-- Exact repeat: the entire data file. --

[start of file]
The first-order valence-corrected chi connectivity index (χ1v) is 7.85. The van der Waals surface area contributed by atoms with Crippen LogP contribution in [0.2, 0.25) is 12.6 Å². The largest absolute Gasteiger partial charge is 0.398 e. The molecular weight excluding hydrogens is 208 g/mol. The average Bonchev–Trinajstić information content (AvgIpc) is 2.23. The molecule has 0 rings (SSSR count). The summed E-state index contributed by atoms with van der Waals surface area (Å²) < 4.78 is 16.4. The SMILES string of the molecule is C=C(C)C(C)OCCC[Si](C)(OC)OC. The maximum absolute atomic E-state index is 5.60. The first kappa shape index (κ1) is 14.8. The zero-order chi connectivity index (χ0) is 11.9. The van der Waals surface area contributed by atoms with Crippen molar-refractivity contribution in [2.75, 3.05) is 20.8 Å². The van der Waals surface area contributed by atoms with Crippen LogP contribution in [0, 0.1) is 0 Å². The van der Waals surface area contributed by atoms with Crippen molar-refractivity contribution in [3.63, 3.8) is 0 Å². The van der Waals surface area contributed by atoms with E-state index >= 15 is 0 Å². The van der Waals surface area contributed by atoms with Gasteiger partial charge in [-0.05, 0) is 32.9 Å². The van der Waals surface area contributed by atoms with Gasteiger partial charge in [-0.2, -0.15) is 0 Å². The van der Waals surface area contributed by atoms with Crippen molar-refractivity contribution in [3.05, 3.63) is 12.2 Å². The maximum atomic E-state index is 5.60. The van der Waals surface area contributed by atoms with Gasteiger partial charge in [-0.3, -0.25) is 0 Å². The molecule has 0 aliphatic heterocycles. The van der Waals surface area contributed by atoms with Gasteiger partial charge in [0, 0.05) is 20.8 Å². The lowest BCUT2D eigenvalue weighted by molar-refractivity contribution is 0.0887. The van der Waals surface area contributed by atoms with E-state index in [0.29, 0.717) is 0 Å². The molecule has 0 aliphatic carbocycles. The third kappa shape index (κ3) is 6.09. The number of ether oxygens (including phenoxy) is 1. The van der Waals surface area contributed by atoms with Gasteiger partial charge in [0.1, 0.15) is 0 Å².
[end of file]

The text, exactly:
The first-order valence-corrected chi connectivity index (χ1v) is 7.85. The van der Waals surface area contributed by atoms with Crippen LogP contribution in [0.2, 0.25) is 12.6 Å². The largest absolute Gasteiger partial charge is 0.398 e. The molecular weight excluding hydrogens is 208 g/mol. The average Bonchev–Trinajstić information content (AvgIpc) is 2.23. The molecule has 0 rings (SSSR count). The summed E-state index contributed by atoms with van der Waals surface area (Å²) < 4.78 is 16.4. The SMILES string of the molecule is C=C(C)C(C)OCCC[Si](C)(OC)OC. The maximum absolute atomic E-state index is 5.60. The first kappa shape index (κ1) is 14.8. The zero-order chi connectivity index (χ0) is 11.9. The van der Waals surface area contributed by atoms with Crippen molar-refractivity contribution in [2.75, 3.05) is 20.8 Å². The van der Waals surface area contributed by atoms with Crippen LogP contribution in [0, 0.1) is 0 Å². The van der Waals surface area contributed by atoms with Crippen molar-refractivity contribution in [3.63, 3.8) is 0 Å². The van der Waals surface area contributed by atoms with E-state index >= 15 is 0 Å². The van der Waals surface area contributed by atoms with Gasteiger partial charge in [-0.05, 0) is 32.9 Å². The van der Waals surface area contributed by atoms with Gasteiger partial charge in [-0.2, -0.15) is 0 Å². The van der Waals surface area contributed by atoms with Crippen molar-refractivity contribution in [3.05, 3.63) is 12.2 Å². The maximum atomic E-state index is 5.60. The van der Waals surface area contributed by atoms with Gasteiger partial charge in [-0.3, -0.25) is 0 Å². The molecule has 0 aliphatic heterocycles. The van der Waals surface area contributed by atoms with Gasteiger partial charge in [0, 0.05) is 20.8 Å². The lowest BCUT2D eigenvalue weighted by molar-refractivity contribution is 0.0887. The van der Waals surface area contributed by atoms with E-state index in [0.29, 0.717) is 0 Å². The molecule has 0 aliphatic carbocycles. The third kappa shape index (κ3) is 6.09. The number of ether oxygens (including phenoxy) is 1. The van der Waals surface area contributed by atoms with Gasteiger partial charge in [0.1, 0.15) is 0 Å².